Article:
What did the simple folk do for recreation in the Middle Ages?
And what did they wear?
Sports clothes and team uniforms had not been invented yet, so they made do with the fashions of the times for an afternoon of ice-skating, bearbaiting, tennis, ninepins, a lawn game with mallets that was either cricket or croquet, and blindman's bluff - a favorite with adults as well as children.
Indoors they indulged in a round of cards, backgammon, chess or dicing, although local authorities frowned on gambling.
In Portugal, the penalty for cheating in any game or playing with dishonest dice was death. By the fifteenth century the penalty was reduced to flogging, exile, or payment of a fine.
After years of confining tailored blouses women celebrated 1910 as the year of the neck - a plunging reaction to the previous decade's decorous necklines.
Kate Winslet as Rose in Titanic.
Evening Gowns circa 1910
The vixenish V was denounced by prudish preachers; doctors warned that the new low line would cause pneumonia.
But women loved the seductively low-cut bodices which flaunted bold shoulders, and went to great lengths to make sure their skin was smooth and creamy white. A favorite beauty treatment was to sit for hours with clothes soaked in lemon juice wrapped around their necks.
In 1920, London surgeon Sir James Cantlie warned that insufficient clothing about the neck and throat of women was causing an increase in goiter. As a less dire consequence, he asserted the underclothed would develop puffy necks. And in 1921, Virginia passed a bill forbidding women from displaying more than three inches of their throats.
Happy Hump Day!
It's Wow time once again. Here's my can't-wait-to-read selection:
A debut book I discovered in the latest issue of RT Book Reviews magazine.
A Novel of the Light Blade
Author: Kylie Griffin Genre: Fantasy Romance
Expected Pub Date: February 7, 2012
Annika, half-blood daughter of the Na’Reish King,
longs for more than her tormented life among her father’s people. Conceived in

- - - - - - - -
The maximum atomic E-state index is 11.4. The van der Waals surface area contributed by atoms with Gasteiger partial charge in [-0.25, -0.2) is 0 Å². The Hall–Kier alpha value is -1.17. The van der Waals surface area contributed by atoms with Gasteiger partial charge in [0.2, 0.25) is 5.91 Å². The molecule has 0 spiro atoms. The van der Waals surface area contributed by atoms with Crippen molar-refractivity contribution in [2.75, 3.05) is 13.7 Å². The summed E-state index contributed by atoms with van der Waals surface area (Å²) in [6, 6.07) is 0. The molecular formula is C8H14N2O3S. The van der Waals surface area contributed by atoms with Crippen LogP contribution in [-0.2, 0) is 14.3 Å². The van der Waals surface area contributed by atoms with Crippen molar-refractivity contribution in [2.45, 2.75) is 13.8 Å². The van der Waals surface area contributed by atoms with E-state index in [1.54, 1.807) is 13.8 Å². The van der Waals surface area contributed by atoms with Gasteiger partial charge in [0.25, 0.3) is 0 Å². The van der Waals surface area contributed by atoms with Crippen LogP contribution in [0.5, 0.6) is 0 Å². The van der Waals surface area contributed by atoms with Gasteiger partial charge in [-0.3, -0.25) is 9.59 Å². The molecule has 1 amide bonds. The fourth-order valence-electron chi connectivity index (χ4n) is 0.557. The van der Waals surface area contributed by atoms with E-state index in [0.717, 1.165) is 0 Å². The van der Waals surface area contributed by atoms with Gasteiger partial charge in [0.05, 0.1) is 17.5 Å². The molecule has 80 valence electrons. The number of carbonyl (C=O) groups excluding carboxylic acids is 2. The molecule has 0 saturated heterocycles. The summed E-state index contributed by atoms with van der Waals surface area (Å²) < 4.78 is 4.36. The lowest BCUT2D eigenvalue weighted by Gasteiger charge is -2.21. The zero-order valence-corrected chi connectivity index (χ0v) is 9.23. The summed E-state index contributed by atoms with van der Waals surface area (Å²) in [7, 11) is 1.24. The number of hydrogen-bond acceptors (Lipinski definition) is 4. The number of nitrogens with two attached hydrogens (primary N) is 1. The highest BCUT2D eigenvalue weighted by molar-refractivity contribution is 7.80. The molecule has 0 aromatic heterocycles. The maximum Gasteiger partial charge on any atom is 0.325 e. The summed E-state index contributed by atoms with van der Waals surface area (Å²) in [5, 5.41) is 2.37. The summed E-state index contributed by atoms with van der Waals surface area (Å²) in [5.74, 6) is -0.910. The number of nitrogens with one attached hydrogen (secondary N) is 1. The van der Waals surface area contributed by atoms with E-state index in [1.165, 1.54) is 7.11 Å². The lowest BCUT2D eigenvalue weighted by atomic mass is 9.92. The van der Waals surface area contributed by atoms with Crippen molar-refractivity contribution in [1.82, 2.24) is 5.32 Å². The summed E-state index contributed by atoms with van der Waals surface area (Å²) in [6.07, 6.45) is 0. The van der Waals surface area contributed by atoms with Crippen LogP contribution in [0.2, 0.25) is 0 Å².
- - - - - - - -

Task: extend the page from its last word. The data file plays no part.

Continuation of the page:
hatred and bred as a tool of retribution, she’s gifted with a special talent
that can heal as well as destroy.
With the Na’Reish vastly outnumbering them, Kalan, a
Light Blade warrior, knows the future of humankind depends on him alone.
Incursions into human territory and raids for blood-slaves by the Na’Reish
Horde have increased. As Chosen-leader, he faces the task of stopping the
demons—and convincing the Council of aging Light Blade warriors that change is
necessary for survival.
When Annika learns Kalan is a prisoner in her father’s
dungeon, her dream of escape seems within reach. She agrees to free him in
exchange for his protection once they reach human territory. Now, marked for
death for helping him, Annika must learn to trust Kalan as they face not only
the perilous journey to the border but enemies within the Council—and discover
a shocking truth that could throw the human race into civil war…
The Middle Ages found both noble men and women in shoes of soft leather ornamented with jewels, gold and silver medallions, and embroidery.
By the 12th century, the upper classes wore shoes of silk and velvet, some ornamented with pearls - brought back to Europe in Crusader's pouches - which became the favorite accessory of Eleanor of Aquitaine. Shoes were blue, green, or even pink, but red was the favorite with both sexes.
Peasant footwear was much more down to earth, sometimes just a piece of
leather tied around the foot and gathered at the ankle, like a pouch.
15th century child's shoe
1300s Dutch leather shoe
In the 11th century French and Belgian peasants wore a wooden shoe called a sabot. When angry serfs trampled their lord's crops, a new word was born to mean "intentional destruction" of the lord's crops: sabotage.
By the 1300s, men took to poulaines or pointed shoes, inspired by the long, stuffed toes of chain mail.
In 1386, Austrian knights fighting in the Battle of Sempach were forced to break the points off their shoes before leaping from their horses and battling on the ground. Made of leather or sometimes velvet, poulaines could be 15 inches long or more. Toes were stuffed with hay and wool; points were shaped with whalebone.
The ultimate pointed shoe was the crackow (named for the Polish city), which was ridiculously long - up to 24 inches - but it was no joke. Introduced by the courtiers Isabella of France brought with her when she married Richard II or England, the crackow grew so popular that it prompted a new sumptuary law - the wealthier the man, the longer the toes of his shoes could be.
Like men's footwear, women's shoes also got pointer during the Middle Ages, and many took to soft, inner socklike liners to protect their feet from pinching.
Outdoors, both men and women wore loose pattens or galoches, thick wooden platforms attached to the feet with buckled straps. For a while these clunkers were worn indoors at the fashionable court of Burgundy.
Both sexes also liked loose-fitting boots made of leather that were trimmed with lace, and stylish men often sported thigh-high, deep-cuffed models complete with cowboy spurs.
After hours (and for Christmas gift-giving) the well-heeled switched to slippers, which were invented in 1479 and so named because they were easy to slip on and off.
Shoes worn by Anne Boleyn
Silken slipper mule
1600-1625 English Mule (house slippers)
The favorite colors were vermilion, purple and scarlet.